In November, after the American College of Physicians published a position paper on firearms and safety in a medical journal, the National Rifle Association publicly warned doctors to “stay in their lane”. Surgeons around the U.S. responded by posting grisly photos and stories of treating shooting victims—and the hashtag #ThisIsOurLane was born.
Now, a new study published in JAMA Surgery finds that people who go to the hospital after being shot die from their injuries just as often as they ever have, despite improvements in survival for other types of trauma victims.
The researchers compared the numbers of people who left the hospital after gunshot wounds with those who left after car accidents. The victims of both types of trauma are injured by external forces and arrive at the hospital in an ambulance requiring urgent care, usually by a trauma team. Surgeons often engage with both types of patients and care for them in similar ways, says Dr. Robert Tessler, lead author of the study and a surgery resident at the University of Pittsburgh Department of Surgery.
Using a decade’s worth of data from the National Trauma Data Bank National Sample Program and the CDC’s Wide-Ranging Online Data for Epidemiologic Research, the study found that there was an annual average 0.17% decline in the number of car accident accident victims who doctors could not save, while the number of gunshot victims who became fatalities showed no such drop. While that percentage seems small, it represents hundreds of lives a year.
From a surgery standpoint, “we should be and probably are as good at taking care of firearm injuries as we are of injuries related to car crashes,” says Tessler, who did the study while he was at Harborview Injury Prevention & Research Center at the University of Washington. “If we’re getting better at one group of patients, we should be getting better at the other. But we’re not getting better at firearm injuries.” This suggests that firearm injuries may be getting more severe over time, he says.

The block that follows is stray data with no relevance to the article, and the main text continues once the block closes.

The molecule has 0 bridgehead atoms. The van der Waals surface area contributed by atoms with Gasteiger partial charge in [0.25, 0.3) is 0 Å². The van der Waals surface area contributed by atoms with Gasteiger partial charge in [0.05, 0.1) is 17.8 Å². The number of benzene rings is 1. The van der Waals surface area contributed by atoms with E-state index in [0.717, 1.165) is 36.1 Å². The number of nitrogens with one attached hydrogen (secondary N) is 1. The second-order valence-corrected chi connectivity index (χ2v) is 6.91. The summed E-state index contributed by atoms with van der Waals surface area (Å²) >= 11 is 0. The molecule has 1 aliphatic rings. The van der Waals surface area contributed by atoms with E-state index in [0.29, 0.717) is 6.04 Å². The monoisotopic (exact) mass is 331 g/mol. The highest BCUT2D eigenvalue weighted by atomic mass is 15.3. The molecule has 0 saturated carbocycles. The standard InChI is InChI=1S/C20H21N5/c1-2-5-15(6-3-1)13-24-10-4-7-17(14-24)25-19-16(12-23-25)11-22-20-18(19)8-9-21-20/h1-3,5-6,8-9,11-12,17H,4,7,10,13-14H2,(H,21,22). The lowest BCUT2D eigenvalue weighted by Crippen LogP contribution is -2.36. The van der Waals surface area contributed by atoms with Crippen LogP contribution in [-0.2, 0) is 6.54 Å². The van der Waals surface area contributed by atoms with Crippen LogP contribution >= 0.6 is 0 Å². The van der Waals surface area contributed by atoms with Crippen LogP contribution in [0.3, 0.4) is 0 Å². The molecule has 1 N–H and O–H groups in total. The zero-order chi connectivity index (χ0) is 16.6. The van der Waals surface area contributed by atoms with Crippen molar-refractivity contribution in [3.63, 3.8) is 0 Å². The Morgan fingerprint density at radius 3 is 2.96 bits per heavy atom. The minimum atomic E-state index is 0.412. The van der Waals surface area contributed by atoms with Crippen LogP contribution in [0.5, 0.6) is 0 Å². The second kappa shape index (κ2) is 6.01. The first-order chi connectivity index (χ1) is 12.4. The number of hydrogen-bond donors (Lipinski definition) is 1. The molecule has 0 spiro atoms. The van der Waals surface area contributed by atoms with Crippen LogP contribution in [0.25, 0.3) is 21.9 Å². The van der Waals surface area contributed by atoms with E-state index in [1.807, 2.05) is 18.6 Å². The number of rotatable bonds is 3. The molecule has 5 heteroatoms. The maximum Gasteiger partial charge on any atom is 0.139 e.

The study does not identify why there has been no concurrent decrease in the number of shooting victims who perish either in the hospital or before they arrive. But Tessler points out that there has been for many years a wealth of publicly available, detailed information about what causes traffic accidents. This has led to many interventions: speed limits, drunk- and distracted-driving laws, banked roads, new braking technology and more widespread use of such traffic-calming measures as speed humps and chicanes. “The science behind how to make cars safer is so impressive and effective,” says Tessler.
Of course, cars and guns have different purposes. One is to get you somewhere quickly and efficiently, and the other is to hit a target. But Tessler, who acknowledges that he has participated in advocacy for gun safety, notes that people are prepared to make cars slightly less effective at their job—slowing them down with traffic lights and stop signs and roundabouts—for the sake of safety. They might also take the same attitude toward guns, and reduce their efficiency to make them safer.
As for the NRA’s charge that doctors are straying out of their area of expertise in taking a stance on firearms, Tessler disagrees. “These are our patients,” he says, of the people who come into the hospitals’ operating rooms. “We need to advocate for them as much in the street as in the O.R.”